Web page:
I don't have a multimeter, and I'm not sure how to use it. I can pick one up here locally in a matter of minutes, though.
Expert:  Jason replied 8 years ago.
Before you buy a meter, there are a couple of additional troubleshooting steps we can try. The first one is to remove all light bulbs, as suggested previously. The next step after that is to disconnect the fixture completely, and cap the 2 ceiling wires individually. Leave the 2 wires at the switch box connected to each other. By doing this, we are trying to see if there is a short within the fixture itself. If the breaker holds when the light fixture is removed from the circuit, I would suspect a wiring problem inside the fixture.
Customer: replied 8 years ago.
So I should remove the bulbs, then disconnect the fixture and direct wire the circuit closed without the fixture, correct?
Expert:  Jason replied 8 years ago.
Remove the bulbs first, but leave the fixture connected. If the breaker still trips, remove the fixture completely, but do not connect the 2 ceiling wires to each other. They need to be isolated from each other and capped or taped off on the bare ends.

If the breaker trips with the fixture and the switch removed, there is a wiring problem within the house wiring. We certainly hope that is not the case, but we won't know until you try the additional steps.

One other thing to look for is loose connections in your electrical panel. Check the wire on the tripping breaker, as well as all of the neutral wires. The breaker may be faulty as well. To check for this, you can temporarily swap it with another breaker that is rated for the same amperage. If you need guidance on replacing a breaker, let me know.
Customer: replied 8 years ago.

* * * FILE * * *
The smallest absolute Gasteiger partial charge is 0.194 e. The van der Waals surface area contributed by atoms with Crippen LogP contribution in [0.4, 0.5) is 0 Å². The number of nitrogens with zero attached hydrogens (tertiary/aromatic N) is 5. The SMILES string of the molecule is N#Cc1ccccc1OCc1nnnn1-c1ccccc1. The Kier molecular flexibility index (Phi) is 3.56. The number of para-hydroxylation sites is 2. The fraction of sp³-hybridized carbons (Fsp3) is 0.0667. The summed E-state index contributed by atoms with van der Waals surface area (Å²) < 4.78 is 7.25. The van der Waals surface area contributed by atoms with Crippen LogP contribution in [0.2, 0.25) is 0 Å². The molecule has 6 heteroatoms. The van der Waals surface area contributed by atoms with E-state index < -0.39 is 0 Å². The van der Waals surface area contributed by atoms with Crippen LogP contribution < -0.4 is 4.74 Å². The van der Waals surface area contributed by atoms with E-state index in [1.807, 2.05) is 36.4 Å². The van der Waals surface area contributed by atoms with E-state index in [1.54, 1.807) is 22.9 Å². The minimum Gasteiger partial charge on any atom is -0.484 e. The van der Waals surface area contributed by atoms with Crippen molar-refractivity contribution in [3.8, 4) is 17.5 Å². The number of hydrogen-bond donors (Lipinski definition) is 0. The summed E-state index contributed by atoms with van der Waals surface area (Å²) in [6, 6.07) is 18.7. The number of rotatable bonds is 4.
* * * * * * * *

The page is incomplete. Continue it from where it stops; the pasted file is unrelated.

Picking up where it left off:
Okay, I think we're getting somewhere...with no bulbs in, the fixture in place and the switch wires connected directly, the breaker didn't trip.
Expert:  Jason replied 8 years ago.
That's good news. Please install the bulbs one at a time with power to the fixture on. If installing a particular bulb causes the breaker to trip, set that bulb aside and don't use it. If you had a meter, you could test the bulb, but a new bulb is far less expensive than a test meter. Please let me know if you are successful in getting bulbs lit in the fixture. Thank you.
Customer: replied 8 years ago.
I think we have the answer...we got four bulbs in the fixture without it blowing, but when we tried one particular receptacle (whether as the fifth bulb installed or the first), the breaker tripped. I assume this means that that particular connection is faulty and that the fixture should be returned?
Expert:  Jason replied 8 years ago.
It sure sounds like you are on the right track. That may be the first time I have experienced a short within a new residential fixture. I agree that you should try a new fixture. If you would like to do so, you can reply to this thread after the new fixture is installed. The good news is that your house wiring is not the problem, which means you are not looking at an expensive repair.
Jason and other Electrical Specialists are ready to help you
Customer: replied 8 years ago.
Thank you SO MUCH for your help! I have in-laws here for the weekend, and more company on their way in, so this is a real life-saver. Have a great holiday weekend! I'll let you know what happens w/the new fixture...this is one of those imported, mass-produced fixtures, bought at one of the big-box stores, so I can't say I'm surprised.
Expert:  Jason replied 8 years ago.
Thank you for accepting my answer. When I hear that we have been helpful, it reminds me why I enjoy this site so much. My favorite facet of Just Answer is helping people solve their electrical issues without spending a fortune.

You enjoy your holiday as well. I'm sure your guests will be a delight to you. I will leave positive feedback for you. Thanks again for allowing me to help.